TagsD&D, d10, d8, DICE, dnd, dungeons and dragons
JACKSONVILLE, Fla. — Local gamer Steven Chen reportedly held up a d10 when asked to roll 8d8 necrotic damage, despite playing a level 16 warlock for over a year of weekly D&D sessions.
“Seriously?” asked dungeon master Leo Clark. “I don’t see how you can play a game for so long and still be completely oblivious to the most basic mechanics. He’s been doing this since the first time he cast Chill Touch at level 1. It’s a d8. It has 8 sides. Just count them.”
“How can a d8 have a 9 on it?!” Clark added.
The same sentiments were echoed by other players in the D&D group, none of which struggled to accept a staple of their friend group could be such a simpleton.
“I’m almost ashamed to be married to him,” said Amber Belmont. “I started playing D&D a couple weeks ago to spend more time with Steven and even I can tell a d8 from a d10. He doesn’t even grab a d6 half the time he’s asked to. That’s the one die everyone knows! How do you screw that up? I’ve spent our entire relationship believing him to be an intelligent, clever person. Maybe I was wrong.”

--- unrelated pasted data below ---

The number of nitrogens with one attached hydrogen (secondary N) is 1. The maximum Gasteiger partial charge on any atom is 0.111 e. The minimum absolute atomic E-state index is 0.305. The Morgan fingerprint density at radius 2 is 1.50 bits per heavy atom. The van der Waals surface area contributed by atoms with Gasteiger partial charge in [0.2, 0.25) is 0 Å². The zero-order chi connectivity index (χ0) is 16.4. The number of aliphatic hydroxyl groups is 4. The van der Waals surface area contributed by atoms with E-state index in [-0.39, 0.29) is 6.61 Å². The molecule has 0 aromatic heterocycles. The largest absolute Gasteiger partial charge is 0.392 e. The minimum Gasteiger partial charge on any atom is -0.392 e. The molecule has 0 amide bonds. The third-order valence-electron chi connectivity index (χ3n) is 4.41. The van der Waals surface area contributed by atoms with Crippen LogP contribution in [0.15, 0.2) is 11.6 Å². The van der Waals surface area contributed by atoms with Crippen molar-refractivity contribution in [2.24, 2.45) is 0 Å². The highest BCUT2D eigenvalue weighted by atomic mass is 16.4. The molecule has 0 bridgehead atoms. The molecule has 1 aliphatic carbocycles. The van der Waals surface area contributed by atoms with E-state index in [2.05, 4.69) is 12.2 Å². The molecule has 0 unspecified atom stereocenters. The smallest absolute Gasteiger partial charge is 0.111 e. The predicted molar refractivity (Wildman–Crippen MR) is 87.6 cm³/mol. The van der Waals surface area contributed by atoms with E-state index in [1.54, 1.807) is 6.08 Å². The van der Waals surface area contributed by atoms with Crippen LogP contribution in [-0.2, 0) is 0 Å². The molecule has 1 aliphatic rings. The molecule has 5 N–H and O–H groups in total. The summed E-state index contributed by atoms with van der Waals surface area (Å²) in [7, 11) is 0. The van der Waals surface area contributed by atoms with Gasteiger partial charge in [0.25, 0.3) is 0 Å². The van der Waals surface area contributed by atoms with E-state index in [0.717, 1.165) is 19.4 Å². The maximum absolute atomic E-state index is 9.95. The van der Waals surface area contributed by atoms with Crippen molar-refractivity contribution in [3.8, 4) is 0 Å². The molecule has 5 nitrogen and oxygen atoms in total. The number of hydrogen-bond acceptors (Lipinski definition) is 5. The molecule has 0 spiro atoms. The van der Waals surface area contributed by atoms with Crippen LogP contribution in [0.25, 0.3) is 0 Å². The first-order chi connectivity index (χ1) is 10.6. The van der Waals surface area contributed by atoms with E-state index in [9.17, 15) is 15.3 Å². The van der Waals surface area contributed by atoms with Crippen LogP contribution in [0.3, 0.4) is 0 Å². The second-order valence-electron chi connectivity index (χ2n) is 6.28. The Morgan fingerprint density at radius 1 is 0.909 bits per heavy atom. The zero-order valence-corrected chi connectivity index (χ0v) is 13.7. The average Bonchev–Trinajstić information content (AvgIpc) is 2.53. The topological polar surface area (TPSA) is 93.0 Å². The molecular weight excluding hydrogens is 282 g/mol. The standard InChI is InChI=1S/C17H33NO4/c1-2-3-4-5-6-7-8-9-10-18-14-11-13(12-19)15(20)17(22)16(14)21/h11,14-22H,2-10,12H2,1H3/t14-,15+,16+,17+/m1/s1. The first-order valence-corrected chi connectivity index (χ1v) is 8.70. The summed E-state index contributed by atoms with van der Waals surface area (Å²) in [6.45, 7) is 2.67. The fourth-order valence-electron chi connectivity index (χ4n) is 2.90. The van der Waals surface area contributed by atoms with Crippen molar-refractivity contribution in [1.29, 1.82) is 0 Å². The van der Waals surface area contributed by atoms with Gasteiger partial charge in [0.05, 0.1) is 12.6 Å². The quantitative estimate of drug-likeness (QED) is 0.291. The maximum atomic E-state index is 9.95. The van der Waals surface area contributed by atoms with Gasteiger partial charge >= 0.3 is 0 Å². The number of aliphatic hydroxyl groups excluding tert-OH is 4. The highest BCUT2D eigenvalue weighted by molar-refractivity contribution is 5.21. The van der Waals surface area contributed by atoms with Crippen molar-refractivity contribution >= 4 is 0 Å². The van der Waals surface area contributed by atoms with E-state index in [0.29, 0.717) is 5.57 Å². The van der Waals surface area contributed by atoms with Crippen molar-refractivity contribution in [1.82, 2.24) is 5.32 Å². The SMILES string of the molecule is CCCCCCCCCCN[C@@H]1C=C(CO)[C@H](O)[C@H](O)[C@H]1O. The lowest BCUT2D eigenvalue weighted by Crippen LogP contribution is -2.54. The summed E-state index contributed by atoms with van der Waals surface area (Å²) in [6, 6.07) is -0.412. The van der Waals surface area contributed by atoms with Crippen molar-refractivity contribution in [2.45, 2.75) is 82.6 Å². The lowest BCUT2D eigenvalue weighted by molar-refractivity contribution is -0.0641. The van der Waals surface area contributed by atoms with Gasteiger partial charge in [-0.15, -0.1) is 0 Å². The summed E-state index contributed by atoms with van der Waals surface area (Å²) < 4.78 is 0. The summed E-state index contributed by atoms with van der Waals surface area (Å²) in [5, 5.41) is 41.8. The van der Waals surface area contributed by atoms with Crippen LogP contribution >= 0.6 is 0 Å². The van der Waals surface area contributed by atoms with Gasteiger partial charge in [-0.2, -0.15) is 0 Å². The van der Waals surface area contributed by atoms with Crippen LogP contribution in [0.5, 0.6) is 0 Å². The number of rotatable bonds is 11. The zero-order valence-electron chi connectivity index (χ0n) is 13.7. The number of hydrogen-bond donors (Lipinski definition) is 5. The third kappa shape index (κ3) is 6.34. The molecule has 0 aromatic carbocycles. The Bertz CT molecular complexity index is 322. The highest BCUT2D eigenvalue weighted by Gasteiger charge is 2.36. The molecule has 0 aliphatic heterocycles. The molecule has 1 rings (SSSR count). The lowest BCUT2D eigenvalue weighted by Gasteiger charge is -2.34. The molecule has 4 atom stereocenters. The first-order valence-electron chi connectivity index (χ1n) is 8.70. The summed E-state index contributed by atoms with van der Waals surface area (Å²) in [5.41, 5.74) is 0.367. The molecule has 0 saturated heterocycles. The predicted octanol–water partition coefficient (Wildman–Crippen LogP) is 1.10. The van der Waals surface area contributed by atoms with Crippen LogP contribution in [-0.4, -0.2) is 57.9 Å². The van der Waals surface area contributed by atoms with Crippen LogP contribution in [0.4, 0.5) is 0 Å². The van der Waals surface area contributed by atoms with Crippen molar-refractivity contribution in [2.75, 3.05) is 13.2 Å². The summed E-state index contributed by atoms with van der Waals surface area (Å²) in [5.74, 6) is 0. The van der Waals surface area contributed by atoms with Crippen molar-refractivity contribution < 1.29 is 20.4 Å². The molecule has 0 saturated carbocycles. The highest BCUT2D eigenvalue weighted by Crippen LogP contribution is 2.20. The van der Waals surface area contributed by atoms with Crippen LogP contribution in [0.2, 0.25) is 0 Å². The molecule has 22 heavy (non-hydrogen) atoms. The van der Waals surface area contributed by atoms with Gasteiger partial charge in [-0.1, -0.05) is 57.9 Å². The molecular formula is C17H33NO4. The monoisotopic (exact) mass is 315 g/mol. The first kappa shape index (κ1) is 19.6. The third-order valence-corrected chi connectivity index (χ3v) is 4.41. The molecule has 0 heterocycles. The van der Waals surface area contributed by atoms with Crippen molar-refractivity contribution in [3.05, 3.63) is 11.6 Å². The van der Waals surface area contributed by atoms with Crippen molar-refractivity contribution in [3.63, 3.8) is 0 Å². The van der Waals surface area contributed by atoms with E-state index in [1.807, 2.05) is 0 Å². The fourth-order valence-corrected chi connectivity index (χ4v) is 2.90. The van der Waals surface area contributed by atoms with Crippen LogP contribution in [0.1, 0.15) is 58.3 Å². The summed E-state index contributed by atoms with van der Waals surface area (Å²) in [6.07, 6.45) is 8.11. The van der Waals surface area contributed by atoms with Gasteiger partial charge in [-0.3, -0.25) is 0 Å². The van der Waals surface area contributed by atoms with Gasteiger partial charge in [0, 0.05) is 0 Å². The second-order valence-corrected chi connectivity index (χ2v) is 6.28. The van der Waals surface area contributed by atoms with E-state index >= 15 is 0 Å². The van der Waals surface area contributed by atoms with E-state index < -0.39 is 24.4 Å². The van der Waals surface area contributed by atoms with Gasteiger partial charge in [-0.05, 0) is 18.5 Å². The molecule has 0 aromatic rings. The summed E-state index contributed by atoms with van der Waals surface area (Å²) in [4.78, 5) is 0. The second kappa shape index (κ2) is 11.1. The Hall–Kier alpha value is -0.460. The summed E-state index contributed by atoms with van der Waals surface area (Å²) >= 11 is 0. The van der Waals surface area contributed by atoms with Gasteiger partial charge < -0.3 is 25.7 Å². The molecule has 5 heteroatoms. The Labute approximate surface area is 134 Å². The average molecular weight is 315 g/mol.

While Chen’s friends and family lamented their fate of having to play D&D with a “dipstick,” Chen failed to grasp the gravity of the situation.
“I thought they were joking around at first,” said Chen. “But it seems like everyone is taking this super seriously. What am I supposed to do? Just remember that it’s the blob-shaped one? They’re all blob-shaped!”
At press time, Chen’s friends purchased him a set of different-colored dice to help him differentiate between them, but the situation became tense once again when Clark said, “roll the green die” and Chen picked up the blue d10.
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